Media Literacy

By Frank Baker



Welcome to the first of my regular columns on media literacy. By now, hopefully, you already know what ‘media literacy’ means. What you may not know are ways in which you can help your students (and teachers) become more media literate.  Media literacy is also embedded in the Ohio Academic Learning Standards for Art, English Language Arts, Social Studies and Health.

In this column, I hope to provide you with ideas and resources.  Let me know what you think. I am always anxious to hear from educators who, like me, believe media literacy is just another way of engaging our students in learning for the 21st century.  I also hope to see many of you at my workshops during the Fall OELMA conference in Columbus!



If you are new to media literacy you may wish to start with photography. Most students have been photographed, others will already be proficient with digital images. Whatever their experience level, photography is a favorite. What many of us don’t appreciate is that there is a language to photography. (See “Reading Photographs” at The person taking the picture decides how to frame the subject, where to stand, whether to zoom in.  The person processing or producing the image has various tools in which to crop it or otherwise alter it.


Here is a recommendation: ask your students to bring in a favorite photograph, or you can choose photos from a favorite book. Some of my favorite books are the LIFE magazine series and the Pulitzer Prize winning photograph series. (Your school library media collection may already include these books) Before having your students analyze their photographs, you should have a discussion about the camera: how does it work, which buttons can be manipulated, how are images produced. Older students can discuss the differences between film and digital formats.  (If possible, you might want to acquire simple “point and shoot” cameras with fixed lens and have your students create their own photographs for later analysis).


You might also want to showcase (for example on a bulletin board) photos from the morning’s newspaper or from magazines. There are plenty of examples of close-ups, wide shots, low and high angles. Next you might want to introduce a series of questions for your students to use for their deconstruction and analysis.  The following questions are derived from the teacher guide to Literacy Through Photography and are posted on my website:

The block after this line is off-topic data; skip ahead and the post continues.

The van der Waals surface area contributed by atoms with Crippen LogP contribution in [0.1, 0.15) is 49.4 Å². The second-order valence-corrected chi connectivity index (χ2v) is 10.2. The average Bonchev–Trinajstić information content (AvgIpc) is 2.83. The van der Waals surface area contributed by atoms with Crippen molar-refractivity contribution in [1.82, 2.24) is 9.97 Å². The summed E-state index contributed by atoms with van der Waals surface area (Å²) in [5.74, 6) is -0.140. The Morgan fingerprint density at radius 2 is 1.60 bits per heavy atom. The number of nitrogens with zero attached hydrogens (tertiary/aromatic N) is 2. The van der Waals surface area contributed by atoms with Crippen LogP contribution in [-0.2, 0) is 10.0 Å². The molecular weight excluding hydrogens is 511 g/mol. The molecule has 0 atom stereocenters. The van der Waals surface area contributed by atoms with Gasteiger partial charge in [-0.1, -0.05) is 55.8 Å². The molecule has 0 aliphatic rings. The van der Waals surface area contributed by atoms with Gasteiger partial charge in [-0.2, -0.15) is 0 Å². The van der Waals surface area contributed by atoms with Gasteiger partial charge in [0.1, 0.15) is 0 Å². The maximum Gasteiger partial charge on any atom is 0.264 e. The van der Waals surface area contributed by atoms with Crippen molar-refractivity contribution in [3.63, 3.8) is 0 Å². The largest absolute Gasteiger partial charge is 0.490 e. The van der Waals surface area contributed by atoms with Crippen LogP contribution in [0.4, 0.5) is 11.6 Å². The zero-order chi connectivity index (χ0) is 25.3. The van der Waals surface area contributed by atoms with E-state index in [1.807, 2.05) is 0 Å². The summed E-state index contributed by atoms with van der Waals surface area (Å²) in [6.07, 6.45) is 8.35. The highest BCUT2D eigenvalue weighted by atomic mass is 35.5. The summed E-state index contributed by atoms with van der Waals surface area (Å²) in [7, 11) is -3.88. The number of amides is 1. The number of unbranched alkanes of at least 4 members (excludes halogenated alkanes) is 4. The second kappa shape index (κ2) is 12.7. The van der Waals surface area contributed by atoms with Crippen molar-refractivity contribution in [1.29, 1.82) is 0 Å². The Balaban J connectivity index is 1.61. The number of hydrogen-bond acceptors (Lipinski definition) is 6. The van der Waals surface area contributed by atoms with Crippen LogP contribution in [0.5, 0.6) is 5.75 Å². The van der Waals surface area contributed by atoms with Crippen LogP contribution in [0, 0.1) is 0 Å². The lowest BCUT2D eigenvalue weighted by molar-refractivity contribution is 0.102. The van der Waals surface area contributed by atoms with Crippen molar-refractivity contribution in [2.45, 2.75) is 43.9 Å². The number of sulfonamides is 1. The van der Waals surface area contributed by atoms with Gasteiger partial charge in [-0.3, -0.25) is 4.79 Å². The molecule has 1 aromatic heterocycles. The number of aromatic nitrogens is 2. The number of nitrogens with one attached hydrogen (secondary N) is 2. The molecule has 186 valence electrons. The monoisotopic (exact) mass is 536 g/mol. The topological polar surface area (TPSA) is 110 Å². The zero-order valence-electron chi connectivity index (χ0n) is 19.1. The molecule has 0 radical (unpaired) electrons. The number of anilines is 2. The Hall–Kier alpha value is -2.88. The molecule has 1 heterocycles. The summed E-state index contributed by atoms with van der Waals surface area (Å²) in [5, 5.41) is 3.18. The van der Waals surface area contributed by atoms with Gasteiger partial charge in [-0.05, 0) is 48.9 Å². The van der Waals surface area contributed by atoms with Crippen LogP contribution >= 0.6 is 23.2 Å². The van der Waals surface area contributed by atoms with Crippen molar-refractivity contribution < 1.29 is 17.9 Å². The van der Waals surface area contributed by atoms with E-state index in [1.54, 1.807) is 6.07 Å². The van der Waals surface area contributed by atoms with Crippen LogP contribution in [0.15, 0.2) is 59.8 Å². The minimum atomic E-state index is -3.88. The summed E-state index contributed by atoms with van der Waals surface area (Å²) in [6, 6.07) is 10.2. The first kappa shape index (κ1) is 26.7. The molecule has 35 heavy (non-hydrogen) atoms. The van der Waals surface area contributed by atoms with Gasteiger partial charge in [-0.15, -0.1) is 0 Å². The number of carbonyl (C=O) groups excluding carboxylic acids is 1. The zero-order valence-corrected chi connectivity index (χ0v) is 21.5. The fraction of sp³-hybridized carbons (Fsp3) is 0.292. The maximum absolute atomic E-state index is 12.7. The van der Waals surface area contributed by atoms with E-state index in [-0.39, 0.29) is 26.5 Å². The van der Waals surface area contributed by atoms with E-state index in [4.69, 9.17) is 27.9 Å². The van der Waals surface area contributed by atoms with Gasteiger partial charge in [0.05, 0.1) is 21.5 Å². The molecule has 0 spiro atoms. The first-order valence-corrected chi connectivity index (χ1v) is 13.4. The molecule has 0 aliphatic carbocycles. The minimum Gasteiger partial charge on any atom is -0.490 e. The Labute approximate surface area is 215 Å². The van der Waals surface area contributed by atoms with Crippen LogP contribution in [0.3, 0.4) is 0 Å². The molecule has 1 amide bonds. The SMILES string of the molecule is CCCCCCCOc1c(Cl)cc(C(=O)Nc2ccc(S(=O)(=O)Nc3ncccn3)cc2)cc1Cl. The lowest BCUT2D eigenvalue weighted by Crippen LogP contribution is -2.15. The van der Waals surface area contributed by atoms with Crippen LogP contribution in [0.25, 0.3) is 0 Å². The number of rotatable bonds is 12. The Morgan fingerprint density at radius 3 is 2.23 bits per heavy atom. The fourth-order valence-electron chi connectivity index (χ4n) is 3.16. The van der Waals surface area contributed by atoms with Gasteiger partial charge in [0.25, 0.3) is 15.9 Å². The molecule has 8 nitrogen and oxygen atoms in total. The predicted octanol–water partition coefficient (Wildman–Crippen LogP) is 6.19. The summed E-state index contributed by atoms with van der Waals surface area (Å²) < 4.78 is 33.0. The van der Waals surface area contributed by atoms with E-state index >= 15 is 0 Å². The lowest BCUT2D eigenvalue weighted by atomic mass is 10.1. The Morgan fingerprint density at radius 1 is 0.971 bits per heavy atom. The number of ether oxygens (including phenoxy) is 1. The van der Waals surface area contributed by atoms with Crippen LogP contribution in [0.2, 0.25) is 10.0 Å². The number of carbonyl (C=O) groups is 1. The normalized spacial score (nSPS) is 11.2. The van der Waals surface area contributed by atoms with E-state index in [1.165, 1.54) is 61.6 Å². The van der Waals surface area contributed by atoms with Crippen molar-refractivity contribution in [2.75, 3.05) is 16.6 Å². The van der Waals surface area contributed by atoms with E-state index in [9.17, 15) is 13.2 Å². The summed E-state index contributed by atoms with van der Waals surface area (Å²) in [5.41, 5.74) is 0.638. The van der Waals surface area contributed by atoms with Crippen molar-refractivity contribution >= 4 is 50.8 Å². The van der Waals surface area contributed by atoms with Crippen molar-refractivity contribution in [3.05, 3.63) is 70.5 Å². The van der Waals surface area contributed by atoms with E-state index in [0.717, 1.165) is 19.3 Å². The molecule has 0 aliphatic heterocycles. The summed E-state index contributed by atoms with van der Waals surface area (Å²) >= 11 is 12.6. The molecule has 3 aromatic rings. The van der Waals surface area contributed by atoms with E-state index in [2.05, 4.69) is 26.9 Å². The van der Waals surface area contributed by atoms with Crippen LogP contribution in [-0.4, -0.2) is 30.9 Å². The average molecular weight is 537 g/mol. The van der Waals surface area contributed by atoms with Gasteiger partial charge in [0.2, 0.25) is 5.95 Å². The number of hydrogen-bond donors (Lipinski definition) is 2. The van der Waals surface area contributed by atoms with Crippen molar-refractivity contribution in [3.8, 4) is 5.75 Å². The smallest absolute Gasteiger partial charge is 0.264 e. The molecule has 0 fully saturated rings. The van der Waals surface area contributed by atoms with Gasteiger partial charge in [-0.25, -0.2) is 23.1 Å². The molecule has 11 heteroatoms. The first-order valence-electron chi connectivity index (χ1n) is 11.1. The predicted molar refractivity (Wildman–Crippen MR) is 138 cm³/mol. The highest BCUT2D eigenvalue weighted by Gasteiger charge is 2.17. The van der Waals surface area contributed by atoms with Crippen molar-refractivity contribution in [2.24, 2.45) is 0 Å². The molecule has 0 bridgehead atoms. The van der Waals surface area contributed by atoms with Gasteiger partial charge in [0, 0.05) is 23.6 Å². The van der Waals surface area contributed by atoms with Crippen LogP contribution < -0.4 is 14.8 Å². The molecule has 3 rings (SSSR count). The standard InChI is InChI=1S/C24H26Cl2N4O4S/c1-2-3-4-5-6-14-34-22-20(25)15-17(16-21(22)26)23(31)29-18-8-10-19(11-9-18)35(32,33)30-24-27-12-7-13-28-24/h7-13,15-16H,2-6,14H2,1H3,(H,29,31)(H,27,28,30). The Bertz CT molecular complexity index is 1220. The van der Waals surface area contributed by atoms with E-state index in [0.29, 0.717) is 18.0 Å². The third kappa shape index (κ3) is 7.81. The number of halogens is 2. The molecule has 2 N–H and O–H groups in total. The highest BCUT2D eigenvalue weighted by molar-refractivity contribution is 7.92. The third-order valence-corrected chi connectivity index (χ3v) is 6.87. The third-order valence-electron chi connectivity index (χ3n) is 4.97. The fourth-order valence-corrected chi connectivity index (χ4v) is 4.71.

-What is happening in the picture?  
                           -How is the person feeling?
                           -What is in the background?    
                           -What do the people’s expressions reveal?
                           -What do you know about the picture;
                             what don’t you know; what would you like to know?

Using the questions as a handout, students can work individually or in groups discussing their photos. They can share their answers in class or as part of a writing assignment. Older students can be introduced to the “digital manipulation of images” and the ethical consequences of such images in the media.  Examples of altered images can be found on my web page “Is Seeing Believing?”  For more background on the language of photography, see this specially produced webpage I designed for the South Carolina State Department of Education at:     (Photography/Visual Literacy)

PS  Don’t forget: students love to see their media work on display. If you, or your teachers decide to conduct any of these activities, please consider how you can show off their media projects. 




About the author:

Frank Baker is a media education consultant having conducted workshops with teachers, students, and parents and at national, regional and local curriculum conferences. A University of Georgia journalism graduate, he worked in television news for 9 years (1977-1985). He worked for 11 years (1985-1996) at an instructional television/distance education administrator for the Orange County (Orlando FL) Public School System. While there he conducted workshops for teachers around media literacy. In 1999, his study of state teaching standards which include media literacy was published by Education Week. As president of the Partnership for Media Education, he chaired the National Media Education Conference in St. Paul MN in 1999. He currently serves on the NCTE's Commission on Media. He maintains the Media Literacy Clearinghouse web page, cited in the text "101 Best Web Sites for Secondary Schools." (